How to talk to kids about coronavirus
Confused about what you should – and shouldn’t – say to your children about the coronavirus pandemic? It’s an important conversation, so here’s how to tackle it.
With new developments daily, there’s no avoiding the coronavirus crisis – and that means your kids are probably asking questions.
“It’s very unlikely that you’ll be able to avoid your child hearing about coronavirus,” says La Trobe University clinical, educational and developmental psychologist Dr Leah Brennan.
“Therefore it’s really important that you provide them with accurate and non-alarming information.”
Struggling to know how to do that? You’re not alone. The following tips can help:
Keep it real, but age-appropriate and positive
“Don’t pretend it’s not happening,” says Telethon Kids Institute psychologist and child health researcher Dr Monique Robinson.
“Children need to change their behaviour so it’s important they know what’s going on, but always in an age-appropriate manner.
“Keep it simple for young kids and provide more detailed information for older kids, but always keep the message as positive as possible in terms of what the world is doing to try and stop the virus spreading.”
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Don’t burden kids with problems they can’t solve
While honesty is important and you may have genuine concerns about the impact of COVID-19, Dr Robinson says it’s crucial not to get kids involved in bigger problems they can’t solve – such as income changes.
“The virus is affecting our daily routine and threatening our health and financial security – they’re BIG issues,” she says.
So don’t brush aside concerns of family and friends – but keep adult conversations among adults.
“Choose when you talk about your fears over coronavirus. Try to make sure the kids aren’t around and as much as possible, keep the vibe positive when they are,” she says.
Encourage calmness and perspective
Start by finding out what they know.
“Ask open-ended questions and address any excessive fear or misinformation that may be circulating around the playground,” says Dr Robinson.
“Remind them that although they might catch it, it’s unlikely to make them feel very sick and most people will recover fully.
“And tell kids that the world’s best scientists are working hard to understand the virus and develop a vaccine.
“This encourages confidence and a sense of control in a situation that may feel out of control.”
Try to remain calm yourself, by seeking reputable sources of information. Treat social media with caution.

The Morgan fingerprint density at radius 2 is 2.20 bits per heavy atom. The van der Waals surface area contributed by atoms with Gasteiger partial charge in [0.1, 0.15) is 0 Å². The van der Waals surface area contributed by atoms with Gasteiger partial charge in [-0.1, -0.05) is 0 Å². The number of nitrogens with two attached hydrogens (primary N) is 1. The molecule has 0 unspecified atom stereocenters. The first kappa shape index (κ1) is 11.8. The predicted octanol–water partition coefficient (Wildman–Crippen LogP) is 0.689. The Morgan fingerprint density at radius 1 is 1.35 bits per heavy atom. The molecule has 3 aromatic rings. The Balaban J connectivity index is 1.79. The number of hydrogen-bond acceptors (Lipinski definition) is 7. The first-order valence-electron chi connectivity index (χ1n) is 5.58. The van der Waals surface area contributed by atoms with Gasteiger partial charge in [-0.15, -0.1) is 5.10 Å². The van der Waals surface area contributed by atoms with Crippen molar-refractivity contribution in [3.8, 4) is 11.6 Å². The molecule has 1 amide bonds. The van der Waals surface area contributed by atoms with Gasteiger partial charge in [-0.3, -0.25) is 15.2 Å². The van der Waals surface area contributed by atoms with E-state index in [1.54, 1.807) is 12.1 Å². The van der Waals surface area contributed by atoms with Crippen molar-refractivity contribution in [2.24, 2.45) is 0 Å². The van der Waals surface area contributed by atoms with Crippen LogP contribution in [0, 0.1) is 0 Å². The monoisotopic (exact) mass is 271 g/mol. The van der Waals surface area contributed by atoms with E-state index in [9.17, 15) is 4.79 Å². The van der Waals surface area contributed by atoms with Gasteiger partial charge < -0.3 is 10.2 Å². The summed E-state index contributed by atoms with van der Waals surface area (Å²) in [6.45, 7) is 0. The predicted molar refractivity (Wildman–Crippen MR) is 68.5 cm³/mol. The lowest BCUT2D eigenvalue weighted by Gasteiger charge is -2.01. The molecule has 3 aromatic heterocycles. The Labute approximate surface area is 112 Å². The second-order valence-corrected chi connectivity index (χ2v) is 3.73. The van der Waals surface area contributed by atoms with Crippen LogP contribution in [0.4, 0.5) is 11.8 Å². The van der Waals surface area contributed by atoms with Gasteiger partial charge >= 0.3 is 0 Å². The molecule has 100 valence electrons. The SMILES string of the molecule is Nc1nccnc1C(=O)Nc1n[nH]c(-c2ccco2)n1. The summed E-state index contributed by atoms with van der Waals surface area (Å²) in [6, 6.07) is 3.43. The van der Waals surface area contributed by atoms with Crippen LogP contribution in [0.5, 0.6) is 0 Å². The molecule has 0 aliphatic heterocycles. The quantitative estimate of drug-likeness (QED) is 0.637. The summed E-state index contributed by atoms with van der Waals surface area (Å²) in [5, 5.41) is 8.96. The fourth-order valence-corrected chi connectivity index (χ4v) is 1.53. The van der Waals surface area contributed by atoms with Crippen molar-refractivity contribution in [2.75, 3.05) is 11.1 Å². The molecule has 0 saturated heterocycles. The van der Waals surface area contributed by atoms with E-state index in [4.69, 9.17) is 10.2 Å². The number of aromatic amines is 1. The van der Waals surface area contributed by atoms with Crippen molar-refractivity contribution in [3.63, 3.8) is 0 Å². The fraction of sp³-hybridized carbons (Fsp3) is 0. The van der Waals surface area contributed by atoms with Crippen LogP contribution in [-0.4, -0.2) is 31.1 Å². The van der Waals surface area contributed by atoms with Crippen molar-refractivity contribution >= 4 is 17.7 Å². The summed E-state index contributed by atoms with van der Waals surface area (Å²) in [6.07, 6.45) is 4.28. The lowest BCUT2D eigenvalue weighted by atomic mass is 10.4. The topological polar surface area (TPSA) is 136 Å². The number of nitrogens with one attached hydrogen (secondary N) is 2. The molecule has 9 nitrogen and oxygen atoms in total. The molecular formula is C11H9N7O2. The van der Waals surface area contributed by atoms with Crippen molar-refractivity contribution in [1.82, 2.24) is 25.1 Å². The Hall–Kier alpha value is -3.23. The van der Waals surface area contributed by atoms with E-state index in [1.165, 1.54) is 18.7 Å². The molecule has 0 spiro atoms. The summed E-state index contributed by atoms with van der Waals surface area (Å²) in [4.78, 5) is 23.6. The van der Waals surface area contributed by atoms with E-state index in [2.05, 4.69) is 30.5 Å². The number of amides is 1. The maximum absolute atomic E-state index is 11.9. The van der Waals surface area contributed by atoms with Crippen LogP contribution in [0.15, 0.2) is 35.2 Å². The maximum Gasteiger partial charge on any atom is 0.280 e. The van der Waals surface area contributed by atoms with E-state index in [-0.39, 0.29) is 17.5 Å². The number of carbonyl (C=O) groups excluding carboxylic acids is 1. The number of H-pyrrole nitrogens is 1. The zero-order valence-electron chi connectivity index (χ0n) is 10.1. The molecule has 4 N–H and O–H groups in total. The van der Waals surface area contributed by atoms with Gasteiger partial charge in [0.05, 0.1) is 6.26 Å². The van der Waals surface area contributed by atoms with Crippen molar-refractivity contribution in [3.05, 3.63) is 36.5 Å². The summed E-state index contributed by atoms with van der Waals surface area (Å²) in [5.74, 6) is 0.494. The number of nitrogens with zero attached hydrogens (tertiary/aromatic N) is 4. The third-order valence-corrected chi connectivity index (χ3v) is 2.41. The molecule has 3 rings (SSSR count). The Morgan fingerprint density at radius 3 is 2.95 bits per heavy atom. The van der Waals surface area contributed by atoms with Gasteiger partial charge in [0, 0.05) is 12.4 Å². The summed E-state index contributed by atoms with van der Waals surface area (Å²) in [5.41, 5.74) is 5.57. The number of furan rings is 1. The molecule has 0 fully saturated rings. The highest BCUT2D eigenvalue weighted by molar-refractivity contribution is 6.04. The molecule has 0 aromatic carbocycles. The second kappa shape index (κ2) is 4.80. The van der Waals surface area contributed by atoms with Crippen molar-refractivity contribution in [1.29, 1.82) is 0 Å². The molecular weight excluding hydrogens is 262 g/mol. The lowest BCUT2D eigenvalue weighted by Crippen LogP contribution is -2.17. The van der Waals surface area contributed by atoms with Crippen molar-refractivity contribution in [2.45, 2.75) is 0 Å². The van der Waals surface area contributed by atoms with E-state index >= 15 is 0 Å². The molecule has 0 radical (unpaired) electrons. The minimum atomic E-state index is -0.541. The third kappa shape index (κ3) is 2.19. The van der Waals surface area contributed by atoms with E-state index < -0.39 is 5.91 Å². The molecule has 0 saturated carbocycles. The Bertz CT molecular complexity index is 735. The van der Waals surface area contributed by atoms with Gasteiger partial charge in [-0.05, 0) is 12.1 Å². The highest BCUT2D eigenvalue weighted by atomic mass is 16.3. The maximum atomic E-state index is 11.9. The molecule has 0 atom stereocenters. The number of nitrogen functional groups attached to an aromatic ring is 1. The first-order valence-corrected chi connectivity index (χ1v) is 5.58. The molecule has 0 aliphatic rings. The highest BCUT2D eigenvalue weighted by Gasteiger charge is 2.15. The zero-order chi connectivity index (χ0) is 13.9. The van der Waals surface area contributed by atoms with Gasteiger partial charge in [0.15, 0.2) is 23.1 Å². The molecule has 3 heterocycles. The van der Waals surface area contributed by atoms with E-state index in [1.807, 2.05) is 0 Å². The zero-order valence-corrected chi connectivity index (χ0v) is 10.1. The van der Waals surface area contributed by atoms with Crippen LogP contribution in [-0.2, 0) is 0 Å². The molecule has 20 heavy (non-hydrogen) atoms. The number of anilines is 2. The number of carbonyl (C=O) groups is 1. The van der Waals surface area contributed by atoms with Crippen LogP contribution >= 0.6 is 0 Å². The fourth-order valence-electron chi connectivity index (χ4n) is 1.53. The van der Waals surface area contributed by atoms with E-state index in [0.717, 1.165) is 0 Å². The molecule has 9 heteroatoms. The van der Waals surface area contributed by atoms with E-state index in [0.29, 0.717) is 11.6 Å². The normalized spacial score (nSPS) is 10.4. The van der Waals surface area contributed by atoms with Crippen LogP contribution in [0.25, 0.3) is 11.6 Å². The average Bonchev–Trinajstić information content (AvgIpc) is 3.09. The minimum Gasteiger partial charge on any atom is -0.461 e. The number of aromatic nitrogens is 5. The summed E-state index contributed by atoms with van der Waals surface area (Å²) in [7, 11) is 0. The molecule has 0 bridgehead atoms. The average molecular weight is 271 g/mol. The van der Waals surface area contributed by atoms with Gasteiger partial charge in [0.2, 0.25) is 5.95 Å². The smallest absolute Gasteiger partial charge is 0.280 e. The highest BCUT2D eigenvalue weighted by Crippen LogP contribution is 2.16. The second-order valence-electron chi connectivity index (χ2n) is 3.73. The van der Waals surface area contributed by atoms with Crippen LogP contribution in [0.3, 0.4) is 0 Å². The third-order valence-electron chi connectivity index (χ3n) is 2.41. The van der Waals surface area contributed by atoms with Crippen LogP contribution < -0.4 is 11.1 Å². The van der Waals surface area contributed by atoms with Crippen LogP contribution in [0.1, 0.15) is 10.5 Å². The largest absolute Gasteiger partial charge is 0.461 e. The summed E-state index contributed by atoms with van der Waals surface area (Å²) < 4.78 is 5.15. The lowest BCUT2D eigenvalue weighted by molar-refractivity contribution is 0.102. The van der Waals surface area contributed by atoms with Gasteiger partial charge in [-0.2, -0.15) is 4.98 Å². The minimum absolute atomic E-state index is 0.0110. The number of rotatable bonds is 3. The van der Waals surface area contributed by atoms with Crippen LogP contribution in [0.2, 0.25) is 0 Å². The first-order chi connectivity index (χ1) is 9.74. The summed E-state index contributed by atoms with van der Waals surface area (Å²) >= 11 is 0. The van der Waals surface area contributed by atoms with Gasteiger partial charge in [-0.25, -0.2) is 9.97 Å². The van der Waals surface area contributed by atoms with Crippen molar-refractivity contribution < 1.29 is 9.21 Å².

Try to bring some normality to their day
Dr Brennan says keeping things as consistent as possible is also important.
“Try to keep routines as similar as possible, and if you do need to start doing things differently, try to be consistent with the new routine so that it becomes familiar and reassuring for children,” she says.
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Focus on what kids can do to help
“Feeling like there’s something we can do to protect ourselves is helpful for all of us,” Dr Brennan says.
“So after you’ve explained that there’s a new type of cold that could make some people very sick, so we need to do some things differently for a while to help stop more people from getting sick. Focus on the practical things we can do.
“Covering your mouth and nose when you cough or sneeze, washing hands thoroughly and regularly and keeping a distance from people are all things you can talk to your child about.”
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Make the most of the changes
Dr Brennan says finding opportunities to do special things with your children during times like these can make a big difference.
“It could be spending extra time together, reading an extra story at bedtime, doing more arts and craft, cooking, playing a board game and – assuming you don’t have any symptoms – lots of extra cuddles. This will help your child feel secure and loved,” she says.
Kids and coronavirus – more information and help:
If you are experiencing symptoms of coronavirus, call the 24/7 hotline on 1800 675 398. You can also use the Healthdirect symptom checker.
Instant Consult offers on-the-spot online GP consultations and can issue medical certificates, prescriptions, radiology and pathology requests and specialist referrals.
Written by Karen Fittall.